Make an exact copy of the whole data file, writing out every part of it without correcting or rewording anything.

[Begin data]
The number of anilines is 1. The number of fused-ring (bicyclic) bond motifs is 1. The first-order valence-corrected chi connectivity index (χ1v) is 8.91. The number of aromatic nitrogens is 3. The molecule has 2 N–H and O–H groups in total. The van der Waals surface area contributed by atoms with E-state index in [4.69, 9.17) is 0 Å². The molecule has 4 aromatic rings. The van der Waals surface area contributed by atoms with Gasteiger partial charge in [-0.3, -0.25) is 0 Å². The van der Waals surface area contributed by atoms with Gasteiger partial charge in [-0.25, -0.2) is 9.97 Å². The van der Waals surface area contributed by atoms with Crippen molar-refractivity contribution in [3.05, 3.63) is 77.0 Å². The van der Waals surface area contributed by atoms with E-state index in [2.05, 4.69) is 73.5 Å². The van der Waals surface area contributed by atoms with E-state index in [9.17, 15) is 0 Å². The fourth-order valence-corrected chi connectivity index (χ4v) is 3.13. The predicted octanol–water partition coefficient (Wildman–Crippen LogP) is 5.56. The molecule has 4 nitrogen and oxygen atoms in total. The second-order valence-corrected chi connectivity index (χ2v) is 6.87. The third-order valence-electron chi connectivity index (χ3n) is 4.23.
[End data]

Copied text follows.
The number of anilines is 1. The number of fused-ring (bicyclic) bond motifs is 1. The first-order valence-corrected chi connectivity index (χ1v) is 8.91. The number of aromatic nitrogens is 3. The molecule has 2 N–H and O–H groups in total. The van der Waals surface area contributed by atoms with E-state index in [4.69, 9.17) is 0 Å². The molecule has 4 aromatic rings. The van der Waals surface area contributed by atoms with Gasteiger partial charge in [-0.3, -0.25) is 0 Å². The van der Waals surface area contributed by atoms with Gasteiger partial charge in [-0.25, -0.2) is 9.97 Å². The van der Waals surface area contributed by atoms with Crippen molar-refractivity contribution in [3.05, 3.63) is 77.0 Å². The van der Waals surface area contributed by atoms with E-state index in [2.05, 4.69) is 73.5 Å². The van der Waals surface area contributed by atoms with E-state index in [9.17, 15) is 0 Å². The fourth-order valence-corrected chi connectivity index (χ4v) is 3.13. The predicted octanol–water partition coefficient (Wildman–Crippen LogP) is 5.56. The molecule has 4 nitrogen and oxygen atoms in total. The second-order valence-corrected chi connectivity index (χ2v) is 6.87. The third-order valence-electron chi connectivity index (χ3n) is 4.23.